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Friday, April 22, 2011

Agricultural Credit: Institutions and Issues

Jim Monke
Specialist in Agricultural Policy

The federal government has long provided credit assistance to farmers, in response to insufficient lending in rural areas or a desire for targeted lending to disadvantaged groups. One federal lender is the Farm Service Agency (FSA) in the U.S. Department of Agriculture (USDA). It issues direct loans to farmers who cannot qualify for regular credit, and guarantees repayment of loans made by other lenders. Thus, FSA is called a lender of last resort. Of about $240 billion in total farm debt, FSA provides about 2% through direct loans, and guarantees about another 4%-5% of loans. Another federally related lender is the Farm Credit System (FCS), a cooperatively owned, federally chartered lender with a statutory mandate to serve agriculture-related borrowers. FCS makes loans to creditworthy farmers, and is not a lender of last resort. FCS accounts for about 40% of farm debt. Commercial banks are the largest farm lender and hold 44% of total farm debt.

While the global financial crisis that escalated in 2008 was slower to affect agricultural balance sheets than the housing market, it has begun to take its toll. Net farm income fell by 30% in 2009, reducing some farmers’ ability to repay loans—particularly among dairy, hog, and poultry farms. But farm income rebounded by one-third in 2010, to near record levels. Delinquency rates (loans that are more than 30 days past due) on residential mortgages began to rise in 2005, but delinquency rates for agricultural loans did not begin to rise until mid-2008 and have not risen as quickly. The delinquency rate on residential mortgages may have peaked at 11.3% in June 2010; it reached 3.5% for agricultural loans in September 2010.

Because of the financial turmoil, the USDA farm loan program has seen significantly higher demand. In FY2010, FSA had $6 billion of authority for new loans and guarantees, up from $3.4 billion a few years ago. An FY2010 supplemental appropriation added over $950 million in loan authority to a $5.1 billion regular loan authority. An FY2011 appropriation, although still not final, is proposed at about $4.6 billion of loan authority.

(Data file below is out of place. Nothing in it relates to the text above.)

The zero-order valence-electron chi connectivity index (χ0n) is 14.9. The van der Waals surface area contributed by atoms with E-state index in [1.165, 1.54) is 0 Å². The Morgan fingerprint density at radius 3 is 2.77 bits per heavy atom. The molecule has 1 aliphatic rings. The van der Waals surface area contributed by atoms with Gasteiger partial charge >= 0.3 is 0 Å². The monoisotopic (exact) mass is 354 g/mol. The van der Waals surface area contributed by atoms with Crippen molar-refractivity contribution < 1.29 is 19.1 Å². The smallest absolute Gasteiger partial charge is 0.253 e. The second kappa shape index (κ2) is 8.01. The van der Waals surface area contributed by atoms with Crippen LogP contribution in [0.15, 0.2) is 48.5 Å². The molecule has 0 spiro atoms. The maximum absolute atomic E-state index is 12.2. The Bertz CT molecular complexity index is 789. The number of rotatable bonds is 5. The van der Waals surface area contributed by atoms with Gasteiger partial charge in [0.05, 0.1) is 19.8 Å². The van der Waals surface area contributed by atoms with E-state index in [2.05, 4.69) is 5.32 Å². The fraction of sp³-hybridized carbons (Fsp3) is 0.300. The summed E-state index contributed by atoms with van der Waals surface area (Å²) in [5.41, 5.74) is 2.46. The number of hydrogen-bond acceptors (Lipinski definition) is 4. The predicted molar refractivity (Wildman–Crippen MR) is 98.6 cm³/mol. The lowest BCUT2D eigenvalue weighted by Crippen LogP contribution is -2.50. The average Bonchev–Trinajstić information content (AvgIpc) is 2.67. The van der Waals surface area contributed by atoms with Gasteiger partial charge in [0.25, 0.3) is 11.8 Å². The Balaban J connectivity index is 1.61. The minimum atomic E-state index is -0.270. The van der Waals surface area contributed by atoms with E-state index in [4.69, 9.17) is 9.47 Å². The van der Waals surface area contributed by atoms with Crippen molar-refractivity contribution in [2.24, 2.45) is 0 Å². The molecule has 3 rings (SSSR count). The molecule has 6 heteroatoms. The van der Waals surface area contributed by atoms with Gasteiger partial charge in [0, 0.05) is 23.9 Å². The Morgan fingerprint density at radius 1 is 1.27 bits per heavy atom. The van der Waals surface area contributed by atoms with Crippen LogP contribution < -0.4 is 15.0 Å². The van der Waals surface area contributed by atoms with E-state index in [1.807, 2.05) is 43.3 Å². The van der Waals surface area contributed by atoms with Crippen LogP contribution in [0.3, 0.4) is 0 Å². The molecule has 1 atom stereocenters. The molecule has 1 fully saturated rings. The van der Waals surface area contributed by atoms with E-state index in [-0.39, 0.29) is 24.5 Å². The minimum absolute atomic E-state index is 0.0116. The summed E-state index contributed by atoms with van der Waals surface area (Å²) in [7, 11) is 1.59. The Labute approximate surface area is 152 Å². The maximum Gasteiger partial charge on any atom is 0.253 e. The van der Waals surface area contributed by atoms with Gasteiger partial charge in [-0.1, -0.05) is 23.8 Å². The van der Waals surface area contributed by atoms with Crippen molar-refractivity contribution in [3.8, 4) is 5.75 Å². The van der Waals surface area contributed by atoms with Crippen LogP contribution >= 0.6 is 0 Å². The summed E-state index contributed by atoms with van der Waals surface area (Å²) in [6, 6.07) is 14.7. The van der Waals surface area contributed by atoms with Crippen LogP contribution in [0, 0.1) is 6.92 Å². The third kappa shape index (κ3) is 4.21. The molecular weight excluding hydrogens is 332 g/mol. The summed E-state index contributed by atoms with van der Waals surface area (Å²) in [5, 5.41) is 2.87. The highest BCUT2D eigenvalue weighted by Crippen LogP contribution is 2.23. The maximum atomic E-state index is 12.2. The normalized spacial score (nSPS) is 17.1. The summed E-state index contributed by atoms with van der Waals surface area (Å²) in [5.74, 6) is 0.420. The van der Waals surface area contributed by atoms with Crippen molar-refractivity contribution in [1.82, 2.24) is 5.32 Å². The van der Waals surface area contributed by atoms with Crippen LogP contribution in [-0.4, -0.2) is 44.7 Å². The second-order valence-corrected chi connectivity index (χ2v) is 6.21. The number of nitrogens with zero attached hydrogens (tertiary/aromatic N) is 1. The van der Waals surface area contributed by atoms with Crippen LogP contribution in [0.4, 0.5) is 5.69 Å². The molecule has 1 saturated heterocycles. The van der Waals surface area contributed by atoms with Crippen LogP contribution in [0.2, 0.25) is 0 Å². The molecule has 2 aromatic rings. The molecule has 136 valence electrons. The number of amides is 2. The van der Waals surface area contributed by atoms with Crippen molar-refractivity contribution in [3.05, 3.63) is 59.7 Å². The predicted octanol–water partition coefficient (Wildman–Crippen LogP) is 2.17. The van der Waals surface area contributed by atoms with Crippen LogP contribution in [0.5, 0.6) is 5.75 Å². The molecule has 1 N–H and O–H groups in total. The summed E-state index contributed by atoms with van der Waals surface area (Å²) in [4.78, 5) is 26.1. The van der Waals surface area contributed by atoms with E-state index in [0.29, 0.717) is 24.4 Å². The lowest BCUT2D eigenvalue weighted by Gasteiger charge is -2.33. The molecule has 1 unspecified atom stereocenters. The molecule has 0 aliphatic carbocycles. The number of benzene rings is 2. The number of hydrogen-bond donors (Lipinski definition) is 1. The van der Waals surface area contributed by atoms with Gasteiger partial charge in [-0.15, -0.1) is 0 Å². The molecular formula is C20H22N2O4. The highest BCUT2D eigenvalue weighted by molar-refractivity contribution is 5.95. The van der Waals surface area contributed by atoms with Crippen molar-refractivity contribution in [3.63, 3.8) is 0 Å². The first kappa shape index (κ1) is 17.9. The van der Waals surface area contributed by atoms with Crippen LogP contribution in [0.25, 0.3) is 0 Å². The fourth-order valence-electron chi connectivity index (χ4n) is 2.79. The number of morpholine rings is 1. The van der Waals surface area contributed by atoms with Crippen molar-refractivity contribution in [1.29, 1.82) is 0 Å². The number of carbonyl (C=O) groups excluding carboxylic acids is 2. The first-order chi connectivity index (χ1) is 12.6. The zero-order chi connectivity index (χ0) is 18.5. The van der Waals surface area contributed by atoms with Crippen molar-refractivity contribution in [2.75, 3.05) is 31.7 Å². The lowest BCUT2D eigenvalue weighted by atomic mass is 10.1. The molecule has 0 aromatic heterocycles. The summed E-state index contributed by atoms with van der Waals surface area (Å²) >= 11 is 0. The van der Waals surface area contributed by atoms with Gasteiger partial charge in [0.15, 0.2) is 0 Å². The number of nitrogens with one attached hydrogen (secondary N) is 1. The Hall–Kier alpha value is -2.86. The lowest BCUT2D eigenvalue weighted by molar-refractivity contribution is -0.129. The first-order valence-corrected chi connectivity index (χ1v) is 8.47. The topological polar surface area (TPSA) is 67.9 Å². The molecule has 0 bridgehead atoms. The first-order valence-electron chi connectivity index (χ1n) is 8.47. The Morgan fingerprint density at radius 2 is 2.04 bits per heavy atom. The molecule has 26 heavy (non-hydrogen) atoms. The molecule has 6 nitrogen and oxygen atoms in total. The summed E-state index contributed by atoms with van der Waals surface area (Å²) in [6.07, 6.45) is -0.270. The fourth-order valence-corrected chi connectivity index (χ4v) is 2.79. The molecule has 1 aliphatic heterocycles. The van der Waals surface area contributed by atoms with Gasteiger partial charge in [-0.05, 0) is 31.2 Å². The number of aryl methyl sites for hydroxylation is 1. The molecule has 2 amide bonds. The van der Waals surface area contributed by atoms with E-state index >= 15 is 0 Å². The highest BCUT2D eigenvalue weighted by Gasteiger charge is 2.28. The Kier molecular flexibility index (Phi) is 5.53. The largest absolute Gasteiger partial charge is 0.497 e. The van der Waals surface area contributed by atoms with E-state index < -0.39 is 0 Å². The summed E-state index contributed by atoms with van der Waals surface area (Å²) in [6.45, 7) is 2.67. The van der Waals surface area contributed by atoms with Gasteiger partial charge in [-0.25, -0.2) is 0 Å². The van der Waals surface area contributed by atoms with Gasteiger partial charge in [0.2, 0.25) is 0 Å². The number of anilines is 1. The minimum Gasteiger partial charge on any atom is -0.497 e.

Term limits have been part of the USDA farm loan program since 1992. They encourage farmers to graduate to commercial loans by placing a maximum number of years that farmers are eligible. However, Congress had suspended application of the guaranteed operating loan term limit to prevent some farmers from being denied credit. At the end of 2010, Congress let a suspension in the 2008 farm bill expire, and now the term limit statute is being applied. In the 112
th Congress, H.R. 1233 would retroactively extend the suspension to December 31, 2011, and H.R. 1422 and S. 368 would retroactively extend the suspension to December 31, 2013. USDA has said that about 1,600 current borrowers had reached the limit in 2010 and would not qualify for more guaranteed operating loans.

The FCS is seeking to expand its authority through a broader list of permissible investments. The 2008 farm bill did not expand FCS’s lending authority, but a proposed rule would allow FCS to “invest” through bonds or other assets to finance certain rural infrastructure, housing facilities, and rural business investment companies. Under statute, FCS cannot be a lender to these nonfarm entities. Disposition of the proposed rule awaits action by the Farm Credit Administration (FCA), the federal regulator. FCA’s fall 2010 regulatory agenda listed the rule as “undetermined” and did not anticipate a decision. Congress does not have a role in this regulatory decision.

Date of Report: April 12, 2011
Number of Pages: 20
Order Number: RS21977
Price: $29.95

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